The country’s cotton industry risks collapsing due to continued dwindling of output over the past five years, which is costing government billions of kwacha and huge debts shared among the sector’s key players.
A position paper on cotton production produced by the African Institute of Corporate Citizenship (Aicc) shows that key players-farmers, ginners, suppliers and banks, owe each other close to $1 billion (K733 billion).
According to the paper titled Cotton Sector at the Crossroads in Malawi: A Business Case for Government Investment and Inputs, the current system of allowing smallholder cotton farmers to source inputs on their own without any organised input supply system results in all sectors losing out.
“The cotton sector is operating below capacity as result of outstanding debts owed by various actors within the sector which has affected the financial position and overall value chain performance.
Reads the report in part: “Cotton ginners owe various commercial banks about $21 million (K15.3 billion), accumulated over a period of five years
as loan that was used to facilitate procurement of inputs and capital items crop buying and export of lint.
“Cotton farmers are owed about $684 953.43 (K501 million) in premiums from seed production while input suppliers are owed $725 725 301.03 (K531 million).”
Worse still, AICC notes that the country lost a whopping $60 million (K44 billion) in the 2016/17 growing season due to poor production.
The country produced less than 10 000 metric tonnes (MT) of the crop during the 2016/17 season, down from 100 000MT in the 2011/12, a year government injected K1.6 billion to scale-up seed production.
“The decline in cotton production levels to less than 10 000MT in the 2016/17 growing year resulted in loss of foreign exchange in excess of $60 million by government, shrinking of economic activities within the sector and reduction in employment levels.”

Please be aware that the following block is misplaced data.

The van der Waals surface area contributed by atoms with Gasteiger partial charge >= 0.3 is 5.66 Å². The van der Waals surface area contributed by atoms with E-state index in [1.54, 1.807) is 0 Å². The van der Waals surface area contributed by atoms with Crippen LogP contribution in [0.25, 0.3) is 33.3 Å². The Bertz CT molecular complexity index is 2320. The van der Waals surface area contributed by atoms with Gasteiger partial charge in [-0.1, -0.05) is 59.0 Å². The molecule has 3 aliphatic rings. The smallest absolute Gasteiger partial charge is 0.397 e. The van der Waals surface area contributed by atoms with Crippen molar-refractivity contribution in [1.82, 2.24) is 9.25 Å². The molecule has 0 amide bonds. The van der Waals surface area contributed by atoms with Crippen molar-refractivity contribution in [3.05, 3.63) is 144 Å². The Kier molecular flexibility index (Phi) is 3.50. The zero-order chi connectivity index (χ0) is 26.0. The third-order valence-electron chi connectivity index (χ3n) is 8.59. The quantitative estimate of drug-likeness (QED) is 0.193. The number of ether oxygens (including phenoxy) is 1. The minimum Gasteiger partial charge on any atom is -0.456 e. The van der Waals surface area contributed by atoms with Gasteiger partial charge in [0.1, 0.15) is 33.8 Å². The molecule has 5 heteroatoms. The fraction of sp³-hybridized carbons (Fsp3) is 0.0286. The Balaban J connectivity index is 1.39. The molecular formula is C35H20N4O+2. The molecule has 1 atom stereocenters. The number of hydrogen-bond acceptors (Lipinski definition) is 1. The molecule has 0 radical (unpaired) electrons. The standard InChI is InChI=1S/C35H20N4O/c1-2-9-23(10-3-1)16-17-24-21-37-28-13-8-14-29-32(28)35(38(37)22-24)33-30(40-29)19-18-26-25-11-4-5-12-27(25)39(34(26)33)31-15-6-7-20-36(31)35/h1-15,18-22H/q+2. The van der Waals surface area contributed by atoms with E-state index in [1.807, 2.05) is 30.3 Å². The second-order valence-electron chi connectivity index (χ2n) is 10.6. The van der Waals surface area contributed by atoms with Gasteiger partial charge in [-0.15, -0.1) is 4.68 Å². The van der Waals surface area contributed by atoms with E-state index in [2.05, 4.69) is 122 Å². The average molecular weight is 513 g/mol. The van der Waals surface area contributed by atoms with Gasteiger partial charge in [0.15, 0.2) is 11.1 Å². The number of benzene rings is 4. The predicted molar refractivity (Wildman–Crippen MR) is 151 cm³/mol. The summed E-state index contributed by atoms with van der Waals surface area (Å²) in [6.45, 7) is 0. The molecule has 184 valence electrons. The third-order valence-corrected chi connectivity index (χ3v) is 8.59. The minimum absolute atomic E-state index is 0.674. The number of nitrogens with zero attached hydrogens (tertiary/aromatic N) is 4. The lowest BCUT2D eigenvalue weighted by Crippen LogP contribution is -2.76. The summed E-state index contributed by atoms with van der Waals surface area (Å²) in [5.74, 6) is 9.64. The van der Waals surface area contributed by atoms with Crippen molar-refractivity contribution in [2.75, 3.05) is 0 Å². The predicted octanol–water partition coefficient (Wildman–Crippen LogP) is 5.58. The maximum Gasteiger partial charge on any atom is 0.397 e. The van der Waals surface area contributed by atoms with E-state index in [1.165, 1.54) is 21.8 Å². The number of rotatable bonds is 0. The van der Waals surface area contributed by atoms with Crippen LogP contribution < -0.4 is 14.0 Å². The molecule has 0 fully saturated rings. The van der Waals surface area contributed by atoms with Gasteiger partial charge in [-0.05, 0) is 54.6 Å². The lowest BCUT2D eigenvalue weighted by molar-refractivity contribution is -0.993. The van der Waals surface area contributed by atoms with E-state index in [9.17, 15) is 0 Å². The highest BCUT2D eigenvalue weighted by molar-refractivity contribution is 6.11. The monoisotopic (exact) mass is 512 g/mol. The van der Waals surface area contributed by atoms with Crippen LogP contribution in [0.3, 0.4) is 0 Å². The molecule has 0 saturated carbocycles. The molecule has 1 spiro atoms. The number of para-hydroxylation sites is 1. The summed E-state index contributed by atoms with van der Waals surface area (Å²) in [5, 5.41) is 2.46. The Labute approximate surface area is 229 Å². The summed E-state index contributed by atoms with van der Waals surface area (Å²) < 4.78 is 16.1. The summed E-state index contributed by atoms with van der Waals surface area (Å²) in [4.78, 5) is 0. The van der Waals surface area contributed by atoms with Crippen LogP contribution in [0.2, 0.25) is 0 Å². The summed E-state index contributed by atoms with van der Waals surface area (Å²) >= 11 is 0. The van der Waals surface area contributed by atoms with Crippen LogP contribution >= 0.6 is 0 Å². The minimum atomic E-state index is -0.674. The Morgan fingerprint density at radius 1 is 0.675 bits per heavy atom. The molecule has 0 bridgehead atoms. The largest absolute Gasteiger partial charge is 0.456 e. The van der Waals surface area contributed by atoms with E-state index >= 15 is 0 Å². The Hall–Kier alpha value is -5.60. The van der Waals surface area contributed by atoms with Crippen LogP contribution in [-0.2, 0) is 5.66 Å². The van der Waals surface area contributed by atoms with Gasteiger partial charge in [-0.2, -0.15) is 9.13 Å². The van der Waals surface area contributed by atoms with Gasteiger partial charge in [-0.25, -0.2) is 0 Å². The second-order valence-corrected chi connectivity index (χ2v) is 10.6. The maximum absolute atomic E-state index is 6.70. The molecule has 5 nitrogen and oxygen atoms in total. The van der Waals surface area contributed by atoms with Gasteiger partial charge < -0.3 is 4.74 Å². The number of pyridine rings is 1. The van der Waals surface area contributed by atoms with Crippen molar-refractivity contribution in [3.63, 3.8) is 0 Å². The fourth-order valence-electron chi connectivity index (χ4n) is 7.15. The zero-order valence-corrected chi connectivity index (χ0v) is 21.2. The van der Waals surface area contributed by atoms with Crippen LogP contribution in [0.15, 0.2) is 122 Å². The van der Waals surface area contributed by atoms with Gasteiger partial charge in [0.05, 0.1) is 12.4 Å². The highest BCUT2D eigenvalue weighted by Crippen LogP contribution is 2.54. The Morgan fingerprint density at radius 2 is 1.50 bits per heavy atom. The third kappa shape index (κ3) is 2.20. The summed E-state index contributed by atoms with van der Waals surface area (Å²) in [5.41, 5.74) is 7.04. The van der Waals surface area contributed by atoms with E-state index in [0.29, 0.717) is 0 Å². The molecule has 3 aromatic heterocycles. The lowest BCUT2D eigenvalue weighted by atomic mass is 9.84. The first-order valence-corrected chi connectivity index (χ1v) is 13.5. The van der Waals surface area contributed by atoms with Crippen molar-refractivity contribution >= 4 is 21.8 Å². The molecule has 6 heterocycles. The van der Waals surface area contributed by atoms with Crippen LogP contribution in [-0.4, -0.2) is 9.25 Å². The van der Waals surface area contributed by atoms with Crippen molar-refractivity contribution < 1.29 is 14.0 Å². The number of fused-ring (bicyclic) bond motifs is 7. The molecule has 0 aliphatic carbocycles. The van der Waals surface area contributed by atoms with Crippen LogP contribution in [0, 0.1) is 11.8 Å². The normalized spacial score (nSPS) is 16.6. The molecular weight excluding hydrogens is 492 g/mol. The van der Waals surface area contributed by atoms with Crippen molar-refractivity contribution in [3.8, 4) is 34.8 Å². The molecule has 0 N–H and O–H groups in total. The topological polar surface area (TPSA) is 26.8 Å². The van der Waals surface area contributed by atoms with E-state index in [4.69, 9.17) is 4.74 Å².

“Furthermore, around 150 000 farmers remain underemployed whereas their annual earnings of $26 million is lost. Additionally, there is loss of business, in allied industries such as chemical and seed suppliers due to reduction in production levels of seed cotton.”
“The cotton seed crushers were operating below optimal capacity due to scarcity of cotton seed which is a raw material. The companies have resorted to supplement domestic cotton seed by importing crude oil for further processing, thereby exporting jobs and draining the much-needed forex,” reads the report.
Even cotton seed producers, Quton, confirm that seed production has drastically gone down because not many farmers are into production, which is threatening the industry.
Quton Malawi Limited general manager John Lungu said a number of factors have contributed to this.
“Some of the reasons why cotton has gone down is that there are no ginners interested in supporting farmers with inputs.
“Farmers themselves have also defaulted loans they got from ginners. So, farmers have been left to source inputs on their own,” he said.
In an earlier interview, Minister of Agriculture, Irrigation and Water Development Joseph Mwanamveka said the cotton industry is about to collapse.
He said his ministry has since put up a number of strategies to revamp the industry such as training farmers. n